The research also found that many of the tyre brands fitted to new vehicles are below the industry average in terms of local customer satisfaction.
Pirelli retained the top spot for a second consecutive year with an overall CSI (Customer Satisfaction Index) score of 841 based on a 1000-point scale. Five index points separate Pirelli from second-place Michelin (836). Bridgestone (815) and Yokohama (798) also achieved above industry average scores. However, Firestone (769), Goodyear (780), Dunlop (781) and Continental (789) tyres were all ranked below the average of 790. The two lowest-ranked tyre brands were Korea’s Kumho (766) and Hankook (752). BFGoodrich, General, India, Kelly, Kleber, Toyo and Uniroyal were all included in the study, but not ranked due to insufficient sample size.
The study measured owner satisfaction with the tyres fitted to a new vehicle at the time of purchase. It identified four factors that contribute to overall satisfaction: tyre quality and durability (50 per cent), tyre ride/handling (18 per cent), tyre appearance (16 per cent) and tyre traction (16 per cent). These factors were weighted to reflect their importance to local motorists.
Owners of new vehicles fitted with Pirelli tyres said they had the most satisfying experience and gave the highest ratings for appearance, traction and ride/handling. Michelin got the highest score for quality and durability, with 19 per cent of Michelin tyre owners experiencing problems. Next best were Bridgestone, Dunlop and Pirelli, each with 25 per cent of owners reporting problems. The most common types of tyre problems experienced were the need for realignment, damage from road debris and uneven wear.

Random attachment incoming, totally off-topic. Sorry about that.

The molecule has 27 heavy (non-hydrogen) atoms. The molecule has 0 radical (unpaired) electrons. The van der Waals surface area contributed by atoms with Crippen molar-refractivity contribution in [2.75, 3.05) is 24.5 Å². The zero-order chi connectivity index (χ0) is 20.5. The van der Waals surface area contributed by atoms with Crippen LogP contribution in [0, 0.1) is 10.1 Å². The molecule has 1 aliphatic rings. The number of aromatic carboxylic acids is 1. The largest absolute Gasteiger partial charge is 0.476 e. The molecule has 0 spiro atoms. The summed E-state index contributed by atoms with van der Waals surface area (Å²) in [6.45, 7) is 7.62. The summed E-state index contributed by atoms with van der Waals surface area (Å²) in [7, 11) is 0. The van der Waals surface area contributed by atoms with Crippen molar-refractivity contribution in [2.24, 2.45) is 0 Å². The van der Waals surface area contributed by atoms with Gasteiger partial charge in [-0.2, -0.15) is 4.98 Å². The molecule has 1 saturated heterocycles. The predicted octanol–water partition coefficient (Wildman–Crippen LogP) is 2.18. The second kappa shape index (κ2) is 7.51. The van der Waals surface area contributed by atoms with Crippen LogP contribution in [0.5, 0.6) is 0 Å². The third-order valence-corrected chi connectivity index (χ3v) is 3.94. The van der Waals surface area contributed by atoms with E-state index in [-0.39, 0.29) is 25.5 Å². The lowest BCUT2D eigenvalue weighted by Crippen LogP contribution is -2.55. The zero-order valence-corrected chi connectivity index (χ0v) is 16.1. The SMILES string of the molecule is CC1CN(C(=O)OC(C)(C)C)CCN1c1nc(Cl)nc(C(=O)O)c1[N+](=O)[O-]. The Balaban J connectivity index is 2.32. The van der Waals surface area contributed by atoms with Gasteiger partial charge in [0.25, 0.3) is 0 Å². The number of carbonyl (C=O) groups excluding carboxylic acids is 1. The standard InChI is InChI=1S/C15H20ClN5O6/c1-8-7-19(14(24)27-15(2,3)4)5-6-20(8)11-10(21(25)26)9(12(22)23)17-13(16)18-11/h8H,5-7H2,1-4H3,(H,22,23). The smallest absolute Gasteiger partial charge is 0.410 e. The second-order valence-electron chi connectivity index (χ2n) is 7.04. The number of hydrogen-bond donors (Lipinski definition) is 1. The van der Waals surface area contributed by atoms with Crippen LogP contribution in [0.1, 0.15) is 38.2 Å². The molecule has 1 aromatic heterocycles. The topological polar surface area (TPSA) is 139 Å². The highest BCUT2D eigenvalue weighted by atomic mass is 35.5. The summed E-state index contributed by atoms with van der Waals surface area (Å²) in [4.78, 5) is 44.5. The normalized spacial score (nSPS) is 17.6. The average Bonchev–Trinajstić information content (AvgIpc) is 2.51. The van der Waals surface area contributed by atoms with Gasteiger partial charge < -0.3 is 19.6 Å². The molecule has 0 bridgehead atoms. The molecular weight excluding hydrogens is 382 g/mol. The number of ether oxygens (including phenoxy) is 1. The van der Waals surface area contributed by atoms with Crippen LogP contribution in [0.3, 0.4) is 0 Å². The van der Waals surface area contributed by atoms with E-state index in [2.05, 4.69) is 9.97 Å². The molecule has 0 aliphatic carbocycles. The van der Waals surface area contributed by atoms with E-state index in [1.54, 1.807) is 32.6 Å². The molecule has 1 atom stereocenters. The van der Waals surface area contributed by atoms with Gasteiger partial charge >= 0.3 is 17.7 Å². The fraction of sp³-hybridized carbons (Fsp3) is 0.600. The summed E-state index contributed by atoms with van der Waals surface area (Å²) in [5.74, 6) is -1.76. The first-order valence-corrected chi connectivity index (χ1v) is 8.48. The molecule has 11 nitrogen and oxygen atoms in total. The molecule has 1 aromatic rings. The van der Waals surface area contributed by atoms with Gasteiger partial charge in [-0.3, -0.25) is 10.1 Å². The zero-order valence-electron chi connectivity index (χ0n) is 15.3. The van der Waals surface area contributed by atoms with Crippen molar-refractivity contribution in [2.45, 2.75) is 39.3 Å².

Brian Walters, JD Power and Associates’ senior director of European operations, said that although most buyers did not choose which tyres were fitted to their new vehicles, they were in the best position to evaluate how those tyres performed under the rigours of daily driving. "Among the rewards of having high customer satisfaction are increased levels of brand advocacy and loyalty," he said. Locally based motor manufacturers mainly use Continental, Dunlop, Goodyear, Firestone and Bridgestone tyres.
Bill Stephens, Volkswagen South Africa’s communications general manager, told local newspaper Business Report that of the tyres surveyed, the only ones it did not fit to the vehicles it marketed in South Africa were Yokohama, Kumho and Hankook. He said the choice of tyre depended on the vehicle’s specifications. A General Motors South Africa (GMSA) spokesperson commented that GMSA had tyre purchasing arrangements with all the locally available tyre brands except Yokohama, but did not fit Pirelli or Michelin. Hendon added that Kumho and Hankook tyres were fitted to the Chevrolet products that it sourced out of Korea. Ben Pillay, a Ford Motor Company of Southern Africa spokesperson said Goodyear, Firestone, Dunlop, Pirelli, Continental and Bridgestone tyres were fitted to local cars. Michelin was not used locally, but its tyres were fitted on some exports destined for Australia.
The 2005 JD Power and Associates 2005 South Africa Tyre study is based on questionnaire responses from more than 6900 owners of new vehicles first registered between October 2003 and September 2004. The study was conducted independently by JD Power and Associates with cooperation from the South Africa Department of Transport, which facilitated the distribution of the questionnaires. JD Power and Associates and JD Power Asia Pacific also conduct tyre customer satisfaction studies in the United States, Japan and India.